IOC Executive Board recommends golf for 2024 Olympic Games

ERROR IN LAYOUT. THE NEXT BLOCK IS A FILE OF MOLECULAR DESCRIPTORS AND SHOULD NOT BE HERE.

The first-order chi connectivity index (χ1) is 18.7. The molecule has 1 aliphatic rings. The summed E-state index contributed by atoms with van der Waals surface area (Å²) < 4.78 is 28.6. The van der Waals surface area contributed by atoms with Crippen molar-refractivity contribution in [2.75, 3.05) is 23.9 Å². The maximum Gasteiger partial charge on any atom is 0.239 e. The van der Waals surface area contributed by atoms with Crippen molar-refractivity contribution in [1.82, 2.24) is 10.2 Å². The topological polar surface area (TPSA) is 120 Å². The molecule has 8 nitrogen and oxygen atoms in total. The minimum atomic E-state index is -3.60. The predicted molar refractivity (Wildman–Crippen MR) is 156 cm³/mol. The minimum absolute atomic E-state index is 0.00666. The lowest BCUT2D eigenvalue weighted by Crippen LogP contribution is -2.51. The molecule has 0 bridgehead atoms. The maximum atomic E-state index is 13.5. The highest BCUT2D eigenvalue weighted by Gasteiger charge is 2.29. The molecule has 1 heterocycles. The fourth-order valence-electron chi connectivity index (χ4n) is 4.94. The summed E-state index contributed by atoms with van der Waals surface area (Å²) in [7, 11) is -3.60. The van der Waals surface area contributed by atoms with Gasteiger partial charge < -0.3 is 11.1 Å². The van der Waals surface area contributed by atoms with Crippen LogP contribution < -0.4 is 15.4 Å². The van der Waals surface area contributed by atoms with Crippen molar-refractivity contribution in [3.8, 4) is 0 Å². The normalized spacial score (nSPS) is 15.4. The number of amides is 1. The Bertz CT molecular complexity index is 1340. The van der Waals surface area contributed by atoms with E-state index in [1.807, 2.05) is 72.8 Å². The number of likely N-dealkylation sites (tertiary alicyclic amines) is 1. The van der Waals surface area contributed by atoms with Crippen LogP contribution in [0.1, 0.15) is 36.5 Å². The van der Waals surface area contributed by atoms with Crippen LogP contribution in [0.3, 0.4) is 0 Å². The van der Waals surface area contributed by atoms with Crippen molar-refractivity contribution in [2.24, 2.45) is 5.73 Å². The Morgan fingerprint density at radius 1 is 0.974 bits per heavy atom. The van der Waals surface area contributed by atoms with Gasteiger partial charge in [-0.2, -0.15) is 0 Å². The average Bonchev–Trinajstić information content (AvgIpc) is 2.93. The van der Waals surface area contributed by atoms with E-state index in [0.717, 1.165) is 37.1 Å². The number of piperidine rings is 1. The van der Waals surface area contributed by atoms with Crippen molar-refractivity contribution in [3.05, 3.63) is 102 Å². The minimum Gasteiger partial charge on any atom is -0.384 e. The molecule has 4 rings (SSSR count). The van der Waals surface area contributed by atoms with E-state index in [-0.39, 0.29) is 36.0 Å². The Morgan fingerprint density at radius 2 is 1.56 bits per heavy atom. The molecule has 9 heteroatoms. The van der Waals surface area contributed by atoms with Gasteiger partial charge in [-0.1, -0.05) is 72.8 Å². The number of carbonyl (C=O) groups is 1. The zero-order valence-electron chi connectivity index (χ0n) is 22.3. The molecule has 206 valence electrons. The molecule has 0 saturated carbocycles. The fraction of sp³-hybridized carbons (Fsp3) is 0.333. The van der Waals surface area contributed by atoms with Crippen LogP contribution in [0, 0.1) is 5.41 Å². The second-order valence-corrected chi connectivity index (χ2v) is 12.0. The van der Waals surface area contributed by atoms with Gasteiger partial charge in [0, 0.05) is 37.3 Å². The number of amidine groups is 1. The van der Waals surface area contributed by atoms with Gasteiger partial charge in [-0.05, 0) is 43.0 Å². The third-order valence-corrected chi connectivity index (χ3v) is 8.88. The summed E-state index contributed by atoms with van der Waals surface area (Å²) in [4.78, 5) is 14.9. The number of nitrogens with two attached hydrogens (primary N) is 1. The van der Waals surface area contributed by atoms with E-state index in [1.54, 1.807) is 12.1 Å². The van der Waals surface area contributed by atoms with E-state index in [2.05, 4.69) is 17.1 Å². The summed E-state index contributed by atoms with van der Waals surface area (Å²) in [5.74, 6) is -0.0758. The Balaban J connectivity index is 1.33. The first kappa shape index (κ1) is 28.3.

Golf’s future in the Olympics is expected to extend into 2024, thanks to a recommendation by the International Olympic Committee’s Executive Board. In a meeting held Friday at IOC headquarters in Lausanne, Switzerland, the Executive Board approved the inclusion of all 28 sports that were held at the 2016 Summer Olympics in Rio. That includes golf, which made its return to the Olympics program after a 112-year absence. The recommendation is scheduled to be ratified by all IOC members at the 130th IOC Session held on Sept. 13 in Lima, Peru. That’s also when the host city for the 2024 Summer Games will be announced – either Paris or Los Angeles. The International Golf Federation released a statement Saturday: “The IGF is gratified to learn of the IOC Executive Board’s decision to include golf in its recommendation for the Olympic Games Programme in 2024. We look forward to learning the outcome of the final vote at the IOC Session in September. “We were always confident that golf would deliver exciting men's and women's competitions in Rio de Janeiro and even at that, it exceeded our expectations. Now, we are excited to build upon the success from last year as we prepare for the 2020 Games in Tokyo and, hopefully, beyond.” Golf had previously been approved for 2020 in Toyko, with the men’s and women’s competition held at Kasumigaseki Country Club. Golf’s return to the Olympics in Rio was considered a success, especially by the players involved. Ireland's Seamus Power, who was T-15 in Rio, was happy -- but not surprised -- to hear about the Executive Board's decision. “I thought it was a great success in Rio, and it’s just going to grow from there in Tokyo," Power said Saturday after his third round at the FedEx St: Jude Classic. "When tennis was brought into the Olympics, it was a little bit of a slow start as well, some of the top guys didn’t go. It’s going to be great to grow golf. The amount of public viewing for the Olympics is just astronomical, it’s going to grow the game and generate new interest in new countries. “As long as I was there playing in it, I wouldn’t care which city it was in. I’m sure both cities would do a great job.” Justin Rose (gold), Henrik Stenson (silver) and Matt Kuchar (bronze) were the medalists in the men’s competition in Rio, with Inbee Park (golf), Lydia Ko (silver) and Shanshan Feng (bronze) grabbing podium spots on the women’s side. In a non-traditional golf country, players were pleased to see a significant amount of fans at the new Olympic course designed by architect Gil Hanse and his team. “To look at the support that was out here, to look at the guys that came through, won medals – I think it speaks for itself,” Kuchar said after winning bronze. “This event has gone over, I think, fantastically well.” The fan support should be larger in Tokyo. According to a 2015 study by the R&A, there are 2,383 golf facilities in Japan, second most in the world next to the United States. Included among the estimated 10 million golfers in the country are Hideki Matsuyama, the fourth-ranked men’s player in the world, and Harukyo Nomura, ranked 18th among all women’s players. Korean golf fans, who made up a big contingent for the women’s event in Rio, should have an even larger presence in Japan, its next-door neighbor. Eight of the current top 14 women’s players in the world are from South Korea. If Los Angeles gets the 2024 Olympics bid, the host venue is expected to be Riviera Country Club, the annual site of the PGA TOUR’s Genesis Open. If Paris gets the bid, the host venue will be Le Golf National, the host course at next year’s Ryder Cup.
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